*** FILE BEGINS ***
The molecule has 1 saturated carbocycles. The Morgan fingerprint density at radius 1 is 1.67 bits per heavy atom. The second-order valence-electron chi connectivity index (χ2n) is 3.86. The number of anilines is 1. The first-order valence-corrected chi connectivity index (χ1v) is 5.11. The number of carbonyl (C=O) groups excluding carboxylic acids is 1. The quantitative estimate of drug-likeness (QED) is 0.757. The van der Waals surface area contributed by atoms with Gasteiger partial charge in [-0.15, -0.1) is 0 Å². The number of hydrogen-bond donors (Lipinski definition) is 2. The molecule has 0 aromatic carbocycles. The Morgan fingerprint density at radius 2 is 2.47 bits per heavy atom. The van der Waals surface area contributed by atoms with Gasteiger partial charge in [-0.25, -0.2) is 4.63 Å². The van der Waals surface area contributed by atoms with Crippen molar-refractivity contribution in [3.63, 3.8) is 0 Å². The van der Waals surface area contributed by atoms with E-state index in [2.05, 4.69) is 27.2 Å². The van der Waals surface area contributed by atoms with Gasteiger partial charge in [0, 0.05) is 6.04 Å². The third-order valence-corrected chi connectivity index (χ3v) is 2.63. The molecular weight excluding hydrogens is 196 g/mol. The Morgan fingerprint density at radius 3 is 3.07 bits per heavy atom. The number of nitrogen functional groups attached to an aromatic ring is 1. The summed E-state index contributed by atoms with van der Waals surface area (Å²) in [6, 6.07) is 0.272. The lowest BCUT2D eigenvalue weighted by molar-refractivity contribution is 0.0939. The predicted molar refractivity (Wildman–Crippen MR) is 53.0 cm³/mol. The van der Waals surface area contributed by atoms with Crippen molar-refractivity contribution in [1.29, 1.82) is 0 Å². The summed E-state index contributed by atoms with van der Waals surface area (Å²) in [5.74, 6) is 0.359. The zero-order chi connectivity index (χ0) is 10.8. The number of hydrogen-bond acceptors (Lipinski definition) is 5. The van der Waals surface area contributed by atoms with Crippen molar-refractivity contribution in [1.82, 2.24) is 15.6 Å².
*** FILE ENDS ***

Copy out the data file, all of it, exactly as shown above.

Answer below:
The molecule has 1 saturated carbocycles. The Morgan fingerprint density at radius 1 is 1.67 bits per heavy atom. The second-order valence-electron chi connectivity index (χ2n) is 3.86. The number of anilines is 1. The first-order valence-corrected chi connectivity index (χ1v) is 5.11. The number of carbonyl (C=O) groups excluding carboxylic acids is 1. The quantitative estimate of drug-likeness (QED) is 0.757. The van der Waals surface area contributed by atoms with Gasteiger partial charge in [-0.15, -0.1) is 0 Å². The number of hydrogen-bond donors (Lipinski definition) is 2. The molecule has 0 aromatic carbocycles. The Morgan fingerprint density at radius 2 is 2.47 bits per heavy atom. The van der Waals surface area contributed by atoms with Gasteiger partial charge in [-0.25, -0.2) is 4.63 Å². The van der Waals surface area contributed by atoms with Crippen molar-refractivity contribution in [3.63, 3.8) is 0 Å². The van der Waals surface area contributed by atoms with E-state index in [2.05, 4.69) is 27.2 Å². The van der Waals surface area contributed by atoms with Gasteiger partial charge in [0, 0.05) is 6.04 Å². The third-order valence-corrected chi connectivity index (χ3v) is 2.63. The molecular weight excluding hydrogens is 196 g/mol. The Morgan fingerprint density at radius 3 is 3.07 bits per heavy atom. The number of nitrogen functional groups attached to an aromatic ring is 1. The summed E-state index contributed by atoms with van der Waals surface area (Å²) in [6, 6.07) is 0.272. The lowest BCUT2D eigenvalue weighted by molar-refractivity contribution is 0.0939. The predicted molar refractivity (Wildman–Crippen MR) is 53.0 cm³/mol. The van der Waals surface area contributed by atoms with Crippen molar-refractivity contribution in [1.29, 1.82) is 0 Å². The summed E-state index contributed by atoms with van der Waals surface area (Å²) in [5.74, 6) is 0.359. The zero-order chi connectivity index (χ0) is 10.8. The number of hydrogen-bond acceptors (Lipinski definition) is 5. The van der Waals surface area contributed by atoms with Crippen molar-refractivity contribution in [1.82, 2.24) is 15.6 Å².